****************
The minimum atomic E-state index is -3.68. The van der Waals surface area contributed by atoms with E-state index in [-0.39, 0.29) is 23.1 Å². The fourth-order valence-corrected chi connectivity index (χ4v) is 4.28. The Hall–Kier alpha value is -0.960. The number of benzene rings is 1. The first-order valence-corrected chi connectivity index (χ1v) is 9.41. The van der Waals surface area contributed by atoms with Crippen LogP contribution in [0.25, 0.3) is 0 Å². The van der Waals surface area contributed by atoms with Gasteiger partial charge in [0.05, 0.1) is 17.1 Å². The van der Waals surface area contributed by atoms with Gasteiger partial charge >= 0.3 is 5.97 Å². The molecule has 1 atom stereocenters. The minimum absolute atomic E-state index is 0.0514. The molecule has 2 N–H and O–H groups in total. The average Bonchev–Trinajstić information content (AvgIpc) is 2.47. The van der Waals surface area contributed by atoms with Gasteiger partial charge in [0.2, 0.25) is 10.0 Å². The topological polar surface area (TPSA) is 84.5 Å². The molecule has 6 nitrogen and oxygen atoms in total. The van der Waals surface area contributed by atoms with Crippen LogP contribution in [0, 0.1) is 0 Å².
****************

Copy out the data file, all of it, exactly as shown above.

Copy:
The minimum atomic E-state index is -3.68. The van der Waals surface area contributed by atoms with E-state index in [-0.39, 0.29) is 23.1 Å². The fourth-order valence-corrected chi connectivity index (χ4v) is 4.28. The Hall–Kier alpha value is -0.960. The number of benzene rings is 1. The first-order valence-corrected chi connectivity index (χ1v) is 9.41. The van der Waals surface area contributed by atoms with Crippen LogP contribution in [0.25, 0.3) is 0 Å². The van der Waals surface area contributed by atoms with Gasteiger partial charge in [0.05, 0.1) is 17.1 Å². The van der Waals surface area contributed by atoms with Gasteiger partial charge >= 0.3 is 5.97 Å². The molecule has 1 atom stereocenters. The minimum absolute atomic E-state index is 0.0514. The molecule has 2 N–H and O–H groups in total. The average Bonchev–Trinajstić information content (AvgIpc) is 2.47. The van der Waals surface area contributed by atoms with Gasteiger partial charge in [0.2, 0.25) is 10.0 Å². The topological polar surface area (TPSA) is 84.5 Å². The molecule has 6 nitrogen and oxygen atoms in total. The van der Waals surface area contributed by atoms with Crippen LogP contribution in [0, 0.1) is 0 Å².